Birthdays, weekends, vacations and anniversaries – pretty much any day of the year can present a trigger to a recovering addict or alcoholic. But more than any season, the winter holidays are a potentially dangerous time when it comes to maintaining your sobriety.
No matter which holiday you celebrate – if you celebrate the holiday season at all – it’s important to have a plan in place that will help you make it to the new year with your hard-won clean time intact.
First, decide how you’ll spend the season. If you normally celebrate with family and friends, will you join in or will you be better off taking a pass this year? What will your meeting schedule look like and how will you accommodate it?
Luckily, most 12 Step meetings continue on through the holidays, with some even offering 24-hour “marathon meetings” on Christmas Eve and/or Christmas Day, for people who don’t want to be alone.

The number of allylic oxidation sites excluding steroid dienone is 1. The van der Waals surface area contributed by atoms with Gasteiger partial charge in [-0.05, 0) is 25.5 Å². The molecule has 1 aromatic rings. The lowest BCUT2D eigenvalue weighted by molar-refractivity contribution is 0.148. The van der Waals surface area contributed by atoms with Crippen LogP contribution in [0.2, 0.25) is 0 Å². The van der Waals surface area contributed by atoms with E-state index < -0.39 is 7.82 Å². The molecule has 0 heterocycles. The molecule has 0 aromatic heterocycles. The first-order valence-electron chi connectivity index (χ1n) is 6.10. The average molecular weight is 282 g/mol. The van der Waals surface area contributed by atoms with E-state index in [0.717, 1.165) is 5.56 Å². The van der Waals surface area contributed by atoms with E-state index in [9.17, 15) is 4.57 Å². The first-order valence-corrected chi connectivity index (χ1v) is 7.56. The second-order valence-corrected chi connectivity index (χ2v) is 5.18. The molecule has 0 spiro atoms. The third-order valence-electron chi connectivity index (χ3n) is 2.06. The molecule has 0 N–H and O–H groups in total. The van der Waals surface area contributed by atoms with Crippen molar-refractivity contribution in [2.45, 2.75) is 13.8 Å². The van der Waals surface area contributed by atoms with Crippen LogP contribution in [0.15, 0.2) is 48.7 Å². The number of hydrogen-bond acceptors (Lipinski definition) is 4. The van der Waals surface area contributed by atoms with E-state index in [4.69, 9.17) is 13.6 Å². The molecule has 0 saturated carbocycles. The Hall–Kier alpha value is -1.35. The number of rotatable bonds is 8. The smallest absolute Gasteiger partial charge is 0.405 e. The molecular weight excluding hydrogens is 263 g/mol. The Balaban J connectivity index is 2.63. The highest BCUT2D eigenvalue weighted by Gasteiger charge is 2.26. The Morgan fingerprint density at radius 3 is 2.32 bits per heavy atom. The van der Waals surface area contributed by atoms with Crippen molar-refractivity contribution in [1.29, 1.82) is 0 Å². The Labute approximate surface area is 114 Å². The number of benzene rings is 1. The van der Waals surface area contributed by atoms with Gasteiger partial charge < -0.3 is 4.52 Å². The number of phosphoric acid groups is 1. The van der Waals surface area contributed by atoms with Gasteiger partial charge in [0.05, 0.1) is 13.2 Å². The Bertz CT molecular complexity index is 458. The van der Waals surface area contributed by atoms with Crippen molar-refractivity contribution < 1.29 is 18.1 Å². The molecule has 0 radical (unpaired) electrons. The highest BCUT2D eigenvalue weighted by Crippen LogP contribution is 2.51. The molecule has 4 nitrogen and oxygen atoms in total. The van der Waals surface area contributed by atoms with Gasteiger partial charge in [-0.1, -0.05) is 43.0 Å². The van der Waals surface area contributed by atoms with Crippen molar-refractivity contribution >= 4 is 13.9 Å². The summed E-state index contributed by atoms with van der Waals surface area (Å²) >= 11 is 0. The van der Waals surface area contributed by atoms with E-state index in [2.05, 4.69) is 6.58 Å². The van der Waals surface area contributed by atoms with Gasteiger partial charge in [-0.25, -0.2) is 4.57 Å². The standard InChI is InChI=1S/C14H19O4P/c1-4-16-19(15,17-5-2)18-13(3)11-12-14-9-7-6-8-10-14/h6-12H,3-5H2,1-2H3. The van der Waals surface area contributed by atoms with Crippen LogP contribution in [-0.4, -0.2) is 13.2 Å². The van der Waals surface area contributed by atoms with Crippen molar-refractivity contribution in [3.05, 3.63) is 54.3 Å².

Taking a commitment at such a meeting or even doing an act of service just by showing up is a great way to stay connected to your recovery in the midst of holiday stressors. Your home group might even host a holiday party, too!
But if you decide to spend time celebrating with “normies,” make sure you know what you’re getting into – and how you can get out.
It’s often helpful to find out ahead of time if alcohol will be served, and if it’s going to be there, you can think about how you plan to decline it.
Bringing along a “sober buddy” is another great strategy for facing down the temptation and stress of celebratory drinking.
At the very least, make sure you have the number of a few clean and sober friends in your phone, to text or call if you need a lifeline.
Most importantly of all, make sure you have an exit strategy. Whether you bring your own transportation or save money to leave by cab or Uber, it’s crucial for you to feel like you can simply leave if the temptation starts to get too heavy.
Depending on someone else for a ride – especially if that person has been drinking – is a recipe for disaster that can keep you trapped in a dangerous situation.
And if you do have to leave, don’t be ashamed. Be grateful you can celebrate the holidays, clean and sober!